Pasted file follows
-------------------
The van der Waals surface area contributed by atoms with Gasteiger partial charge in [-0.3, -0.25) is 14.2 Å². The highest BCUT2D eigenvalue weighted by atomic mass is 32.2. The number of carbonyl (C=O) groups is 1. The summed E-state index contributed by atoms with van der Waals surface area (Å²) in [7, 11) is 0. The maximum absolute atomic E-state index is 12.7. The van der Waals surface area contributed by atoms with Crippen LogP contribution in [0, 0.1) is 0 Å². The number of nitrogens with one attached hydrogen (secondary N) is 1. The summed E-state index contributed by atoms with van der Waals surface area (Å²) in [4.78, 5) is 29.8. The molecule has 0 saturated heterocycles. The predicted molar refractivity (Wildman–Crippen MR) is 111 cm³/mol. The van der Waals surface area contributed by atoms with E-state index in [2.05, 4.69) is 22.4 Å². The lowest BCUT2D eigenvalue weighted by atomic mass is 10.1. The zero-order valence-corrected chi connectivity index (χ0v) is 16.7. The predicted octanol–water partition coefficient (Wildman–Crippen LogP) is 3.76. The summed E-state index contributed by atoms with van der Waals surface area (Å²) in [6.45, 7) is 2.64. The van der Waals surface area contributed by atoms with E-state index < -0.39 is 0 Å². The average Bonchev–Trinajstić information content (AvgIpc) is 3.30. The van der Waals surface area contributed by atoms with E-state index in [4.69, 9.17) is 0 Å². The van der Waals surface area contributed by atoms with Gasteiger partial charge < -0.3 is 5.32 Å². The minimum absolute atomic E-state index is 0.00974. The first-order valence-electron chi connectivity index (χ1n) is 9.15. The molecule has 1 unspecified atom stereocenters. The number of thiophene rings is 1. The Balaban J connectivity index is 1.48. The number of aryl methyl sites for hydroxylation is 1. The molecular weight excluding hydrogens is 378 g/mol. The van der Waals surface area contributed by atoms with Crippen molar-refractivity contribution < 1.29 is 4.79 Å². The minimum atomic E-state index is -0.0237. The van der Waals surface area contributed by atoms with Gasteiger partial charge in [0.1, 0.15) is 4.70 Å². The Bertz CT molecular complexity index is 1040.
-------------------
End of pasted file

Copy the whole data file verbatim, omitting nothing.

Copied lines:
The van der Waals surface area contributed by atoms with Gasteiger partial charge in [-0.3, -0.25) is 14.2 Å². The highest BCUT2D eigenvalue weighted by atomic mass is 32.2. The number of carbonyl (C=O) groups is 1. The summed E-state index contributed by atoms with van der Waals surface area (Å²) in [7, 11) is 0. The maximum absolute atomic E-state index is 12.7. The van der Waals surface area contributed by atoms with Crippen LogP contribution in [0, 0.1) is 0 Å². The number of nitrogens with one attached hydrogen (secondary N) is 1. The summed E-state index contributed by atoms with van der Waals surface area (Å²) in [4.78, 5) is 29.8. The molecule has 0 saturated heterocycles. The predicted molar refractivity (Wildman–Crippen MR) is 111 cm³/mol. The van der Waals surface area contributed by atoms with E-state index in [2.05, 4.69) is 22.4 Å². The lowest BCUT2D eigenvalue weighted by atomic mass is 10.1. The zero-order valence-corrected chi connectivity index (χ0v) is 16.7. The predicted octanol–water partition coefficient (Wildman–Crippen LogP) is 3.76. The summed E-state index contributed by atoms with van der Waals surface area (Å²) in [6.45, 7) is 2.64. The van der Waals surface area contributed by atoms with E-state index < -0.39 is 0 Å². The average Bonchev–Trinajstić information content (AvgIpc) is 3.30. The van der Waals surface area contributed by atoms with E-state index in [4.69, 9.17) is 0 Å². The van der Waals surface area contributed by atoms with Gasteiger partial charge < -0.3 is 5.32 Å². The minimum absolute atomic E-state index is 0.00974. The first-order valence-electron chi connectivity index (χ1n) is 9.15. The molecule has 1 unspecified atom stereocenters. The number of thiophene rings is 1. The Balaban J connectivity index is 1.48. The number of aryl methyl sites for hydroxylation is 1. The molecular weight excluding hydrogens is 378 g/mol. The van der Waals surface area contributed by atoms with Crippen molar-refractivity contribution < 1.29 is 4.79 Å². The minimum atomic E-state index is -0.0237. The van der Waals surface area contributed by atoms with Gasteiger partial charge in [0.1, 0.15) is 4.70 Å². The Bertz CT molecular complexity index is 1040.